OAKLAND, Calif.—Earlier this month, Y Combinator, the famed Silicon Valley incubator dropped a bombshell: it had selected this city to be the home of its new “Basic Income” pilot project, to start later this year.
The idea is pretty simple. Give some people a small amount of money per month, no strings attached, for a year, and see what happens. With any luck, people will use it to lift themselves out of poverty.
In this case, as Matt Krisiloff of Y Combinator Research (YCR) told Ars, that means spending about $1.5 million over the course of a year to study the distribution of “$1,500 or $2,000” per month to “30 to 50” people. There will also be a similar-sized control group that gets nothing. The project is set to start before the end of 2016.
The notion of guaranteed minimum income has been kicking around globally for centuries, especially among 20th century thinkers (Martin Luther King, Jr. famously advocated for it). But it’s only recently that extensive trials have begun in various places, including Canada, the Netherlands, Finland, and now in Oakland. (Another organization, called Give Directly, operates a similar program in Kenya.)
Tapped to run the project is Elizabeth Rhodes, an academic who recently arrived in Oakland. She says the project’s goal is “to empower people and give people the freedom to be able to meet their basic needs.”
But the details have yet to be fully worked out, and a lot of questions remain. How exactly will people be chosen? Will they come from a truly random sample of Oakland’s population? Will high-income people be automatically excluded? By what mechanism will people be notified? How will the money actually be transferred? Most of all, will it actually work?
If Y Combinator’s Basic Income project is successful, it would expand over the next five years to hundreds of citizens and perhaps include people beyond Oakland. And it would make the Bay Area’s venture capitalist class feel good about helping the poor.
“Overall the idea is to take money we make from YC [and], rather than all of the partners cashing out… putting it into research,” Krisiloff told Ars. “I think that there’s a culture at YC that just making money isn’t that interesting. [YC president Sam Altman] really likes to talk about how the overarching mission of YC is to create the most innovative thing. Money is a vector for change, but money in and of itself isn’t that interesting.”
Wait and see?
According to the White House, as of 2012 (decades after President Lyndon Johnson’s “War on Poverty”), approximately 15 percent of Americans (or 49.7 million people, including 13.4 million children) live below the poverty line. Worse still, “only about half of low-income Americans make it out of the lowest income distribution quintile over a 20-year period.” (As the old saying goes: “It’s expensive to be poor.“)Here in Oakland, for all of its gentrification and new shiny downtown restaurants and cocktail bars, just under 20 percent of the population (specifically, 18.7 percent, or 71,599 people, as of 2010) live in poverty. And yet, it has also become the fourth-most expensive rental market in the country, thanks to spillover from nearby San Francisco.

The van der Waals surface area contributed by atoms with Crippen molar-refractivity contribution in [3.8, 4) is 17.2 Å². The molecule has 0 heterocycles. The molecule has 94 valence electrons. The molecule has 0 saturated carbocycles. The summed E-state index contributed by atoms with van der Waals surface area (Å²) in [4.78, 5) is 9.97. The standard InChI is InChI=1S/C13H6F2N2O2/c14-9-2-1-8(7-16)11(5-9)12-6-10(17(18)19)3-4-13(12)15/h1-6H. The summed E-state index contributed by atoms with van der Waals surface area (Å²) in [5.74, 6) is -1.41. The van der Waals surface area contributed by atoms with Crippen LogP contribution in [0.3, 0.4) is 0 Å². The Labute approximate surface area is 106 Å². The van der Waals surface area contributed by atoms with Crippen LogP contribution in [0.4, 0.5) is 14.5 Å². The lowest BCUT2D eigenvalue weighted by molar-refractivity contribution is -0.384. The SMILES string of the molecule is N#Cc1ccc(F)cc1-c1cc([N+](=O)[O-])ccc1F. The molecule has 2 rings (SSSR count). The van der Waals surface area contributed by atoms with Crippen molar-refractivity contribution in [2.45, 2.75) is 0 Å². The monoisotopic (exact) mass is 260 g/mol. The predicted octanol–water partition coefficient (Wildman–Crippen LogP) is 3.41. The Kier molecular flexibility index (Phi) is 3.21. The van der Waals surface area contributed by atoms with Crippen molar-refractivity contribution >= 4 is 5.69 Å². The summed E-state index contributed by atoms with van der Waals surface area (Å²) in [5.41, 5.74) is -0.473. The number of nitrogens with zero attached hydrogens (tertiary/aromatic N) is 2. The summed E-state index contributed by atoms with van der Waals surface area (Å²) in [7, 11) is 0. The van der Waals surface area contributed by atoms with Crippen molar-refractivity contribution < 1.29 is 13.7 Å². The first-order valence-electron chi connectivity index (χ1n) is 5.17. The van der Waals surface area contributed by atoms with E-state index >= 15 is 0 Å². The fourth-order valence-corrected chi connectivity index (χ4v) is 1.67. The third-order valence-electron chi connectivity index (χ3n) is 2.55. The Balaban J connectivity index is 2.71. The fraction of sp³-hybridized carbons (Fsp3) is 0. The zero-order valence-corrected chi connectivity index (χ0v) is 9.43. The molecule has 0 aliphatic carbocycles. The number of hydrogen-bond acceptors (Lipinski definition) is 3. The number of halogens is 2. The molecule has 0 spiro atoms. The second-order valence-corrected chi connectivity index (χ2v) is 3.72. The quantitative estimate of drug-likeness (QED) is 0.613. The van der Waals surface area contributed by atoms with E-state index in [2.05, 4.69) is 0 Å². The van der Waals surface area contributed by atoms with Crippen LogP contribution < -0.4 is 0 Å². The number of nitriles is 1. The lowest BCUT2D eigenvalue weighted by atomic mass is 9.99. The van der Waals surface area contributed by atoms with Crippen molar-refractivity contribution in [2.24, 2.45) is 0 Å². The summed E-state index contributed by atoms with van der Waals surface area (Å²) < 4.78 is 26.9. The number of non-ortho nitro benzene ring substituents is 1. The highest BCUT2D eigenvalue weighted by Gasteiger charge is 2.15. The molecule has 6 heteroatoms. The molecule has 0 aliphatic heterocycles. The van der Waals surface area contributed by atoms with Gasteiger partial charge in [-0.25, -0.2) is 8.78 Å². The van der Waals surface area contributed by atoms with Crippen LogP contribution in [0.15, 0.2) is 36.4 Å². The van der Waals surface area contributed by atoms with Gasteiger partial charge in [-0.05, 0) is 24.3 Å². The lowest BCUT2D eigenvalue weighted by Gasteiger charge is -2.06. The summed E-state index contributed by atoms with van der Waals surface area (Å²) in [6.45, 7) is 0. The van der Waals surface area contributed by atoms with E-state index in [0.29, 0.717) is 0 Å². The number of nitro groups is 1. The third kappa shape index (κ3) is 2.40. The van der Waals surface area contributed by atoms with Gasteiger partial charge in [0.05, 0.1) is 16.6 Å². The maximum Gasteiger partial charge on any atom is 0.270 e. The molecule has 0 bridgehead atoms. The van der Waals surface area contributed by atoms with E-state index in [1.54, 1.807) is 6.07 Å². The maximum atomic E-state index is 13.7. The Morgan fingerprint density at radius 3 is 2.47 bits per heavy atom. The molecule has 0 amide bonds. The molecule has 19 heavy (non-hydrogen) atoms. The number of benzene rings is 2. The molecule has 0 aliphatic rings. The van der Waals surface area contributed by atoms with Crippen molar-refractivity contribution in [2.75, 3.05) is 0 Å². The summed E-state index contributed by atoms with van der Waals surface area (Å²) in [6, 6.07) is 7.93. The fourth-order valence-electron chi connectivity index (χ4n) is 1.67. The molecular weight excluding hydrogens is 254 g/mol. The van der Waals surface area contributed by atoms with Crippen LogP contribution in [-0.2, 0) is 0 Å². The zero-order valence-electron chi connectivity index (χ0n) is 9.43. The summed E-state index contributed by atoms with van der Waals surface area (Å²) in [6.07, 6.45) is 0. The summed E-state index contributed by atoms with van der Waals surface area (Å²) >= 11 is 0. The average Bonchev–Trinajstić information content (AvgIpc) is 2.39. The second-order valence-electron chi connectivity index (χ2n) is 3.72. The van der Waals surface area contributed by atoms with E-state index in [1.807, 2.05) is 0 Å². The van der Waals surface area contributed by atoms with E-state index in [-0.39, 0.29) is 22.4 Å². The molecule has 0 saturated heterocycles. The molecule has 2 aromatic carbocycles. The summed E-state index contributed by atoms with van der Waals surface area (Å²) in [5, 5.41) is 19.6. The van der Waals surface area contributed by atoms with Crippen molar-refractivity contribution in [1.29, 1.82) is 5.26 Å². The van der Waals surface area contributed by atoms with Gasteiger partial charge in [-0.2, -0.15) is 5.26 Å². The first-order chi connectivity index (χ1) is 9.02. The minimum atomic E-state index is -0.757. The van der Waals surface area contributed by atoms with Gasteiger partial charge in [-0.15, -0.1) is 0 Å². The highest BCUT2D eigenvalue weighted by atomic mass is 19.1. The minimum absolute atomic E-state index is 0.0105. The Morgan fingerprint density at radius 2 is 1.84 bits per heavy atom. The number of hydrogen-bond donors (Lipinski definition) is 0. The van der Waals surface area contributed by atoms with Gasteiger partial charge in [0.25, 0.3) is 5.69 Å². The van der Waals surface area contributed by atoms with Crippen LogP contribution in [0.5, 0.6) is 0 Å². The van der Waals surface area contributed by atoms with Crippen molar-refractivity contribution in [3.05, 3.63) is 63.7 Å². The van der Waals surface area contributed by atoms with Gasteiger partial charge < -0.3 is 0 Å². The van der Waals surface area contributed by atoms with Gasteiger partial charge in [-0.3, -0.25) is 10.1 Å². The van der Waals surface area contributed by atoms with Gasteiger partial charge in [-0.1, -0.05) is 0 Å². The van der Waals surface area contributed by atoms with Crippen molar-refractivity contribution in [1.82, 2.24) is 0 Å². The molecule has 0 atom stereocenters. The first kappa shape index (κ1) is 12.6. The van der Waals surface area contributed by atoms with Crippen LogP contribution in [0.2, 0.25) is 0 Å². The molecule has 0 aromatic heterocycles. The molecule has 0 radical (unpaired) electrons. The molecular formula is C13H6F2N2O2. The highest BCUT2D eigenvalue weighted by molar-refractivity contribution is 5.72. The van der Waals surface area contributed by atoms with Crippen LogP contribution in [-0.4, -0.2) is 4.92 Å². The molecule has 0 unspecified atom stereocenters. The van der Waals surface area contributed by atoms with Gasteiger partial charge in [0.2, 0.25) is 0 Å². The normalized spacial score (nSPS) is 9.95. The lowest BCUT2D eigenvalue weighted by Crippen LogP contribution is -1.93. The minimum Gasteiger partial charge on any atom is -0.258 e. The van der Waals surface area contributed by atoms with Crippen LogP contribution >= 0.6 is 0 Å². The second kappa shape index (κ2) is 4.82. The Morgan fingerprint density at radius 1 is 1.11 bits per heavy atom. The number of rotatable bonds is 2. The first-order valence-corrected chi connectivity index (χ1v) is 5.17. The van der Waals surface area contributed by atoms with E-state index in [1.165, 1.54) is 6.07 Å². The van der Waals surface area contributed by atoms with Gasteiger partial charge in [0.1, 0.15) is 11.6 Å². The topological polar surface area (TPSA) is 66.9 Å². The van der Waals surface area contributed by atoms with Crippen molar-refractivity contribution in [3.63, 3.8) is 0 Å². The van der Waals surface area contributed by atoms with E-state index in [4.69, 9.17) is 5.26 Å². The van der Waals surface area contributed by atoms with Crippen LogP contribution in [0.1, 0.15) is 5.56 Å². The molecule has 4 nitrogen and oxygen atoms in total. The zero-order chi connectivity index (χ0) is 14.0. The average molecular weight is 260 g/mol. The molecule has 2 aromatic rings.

Like many American cities, Oakland is divided along economic and racial lines, which also manifest themselves as large differences in access to quality education, public health, fresh produce, and more. As Mayor Libby Schaaf herself put it in her October 2015 State of the City address: “It’s hard for us to celebrate the overall health of Oakland knowing that two people can live just one mile apart and be nearly twice as likely to be unemployed—and live 15 years less.”
As soon as YC announced its Basic Income plan, it got lots of support from the municipal government. Mayor Libby Schaaf instantly said on Twitter that she was “excited” that Oakland had been chosen. Public records show that Rep. Barbara Lee (D-Oakland), loves it, too.
Still, YC’s Oakland project is in its very early and experimental stages.
“Because the main goal of this pilot is to gather data, it’s a useful to run it in a socio-economically diverse city like Oakland,” Matt Zwolinksi, a philosophy professor at the University of San Diego, told Ars.
“That way we can see what differences there are in the responses of the wealthy and the poor, the educated and the uneducated, skilled and unskilled laborers, and so on. And we can tweak future studies or the final public policy in light of that information.”